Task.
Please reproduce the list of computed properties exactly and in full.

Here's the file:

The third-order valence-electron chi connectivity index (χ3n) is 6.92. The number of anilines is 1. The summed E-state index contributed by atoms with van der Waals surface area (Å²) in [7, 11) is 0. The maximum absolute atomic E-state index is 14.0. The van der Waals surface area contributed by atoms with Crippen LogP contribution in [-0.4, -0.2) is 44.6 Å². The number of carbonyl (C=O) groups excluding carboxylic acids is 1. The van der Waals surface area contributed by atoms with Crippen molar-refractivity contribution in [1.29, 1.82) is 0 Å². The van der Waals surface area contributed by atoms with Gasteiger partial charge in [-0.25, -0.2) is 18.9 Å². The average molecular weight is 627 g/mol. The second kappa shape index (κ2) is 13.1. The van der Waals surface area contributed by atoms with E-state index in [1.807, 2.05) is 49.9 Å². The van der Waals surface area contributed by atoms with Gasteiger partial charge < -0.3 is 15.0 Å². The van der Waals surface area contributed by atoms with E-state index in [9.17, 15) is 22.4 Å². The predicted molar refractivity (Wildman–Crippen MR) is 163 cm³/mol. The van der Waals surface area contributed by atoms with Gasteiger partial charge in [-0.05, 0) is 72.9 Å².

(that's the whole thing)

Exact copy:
The third-order valence-electron chi connectivity index (χ3n) is 6.92. The number of anilines is 1. The summed E-state index contributed by atoms with van der Waals surface area (Å²) in [7, 11) is 0. The maximum absolute atomic E-state index is 14.0. The van der Waals surface area contributed by atoms with Crippen LogP contribution in [-0.4, -0.2) is 44.6 Å². The number of carbonyl (C=O) groups excluding carboxylic acids is 1. The van der Waals surface area contributed by atoms with Crippen molar-refractivity contribution in [1.29, 1.82) is 0 Å². The van der Waals surface area contributed by atoms with Gasteiger partial charge in [-0.25, -0.2) is 18.9 Å². The average molecular weight is 627 g/mol. The second kappa shape index (κ2) is 13.1. The van der Waals surface area contributed by atoms with E-state index in [1.807, 2.05) is 49.9 Å². The van der Waals surface area contributed by atoms with Gasteiger partial charge < -0.3 is 15.0 Å². The van der Waals surface area contributed by atoms with E-state index in [9.17, 15) is 22.4 Å². The predicted molar refractivity (Wildman–Crippen MR) is 163 cm³/mol. The van der Waals surface area contributed by atoms with Gasteiger partial charge in [-0.05, 0) is 72.9 Å².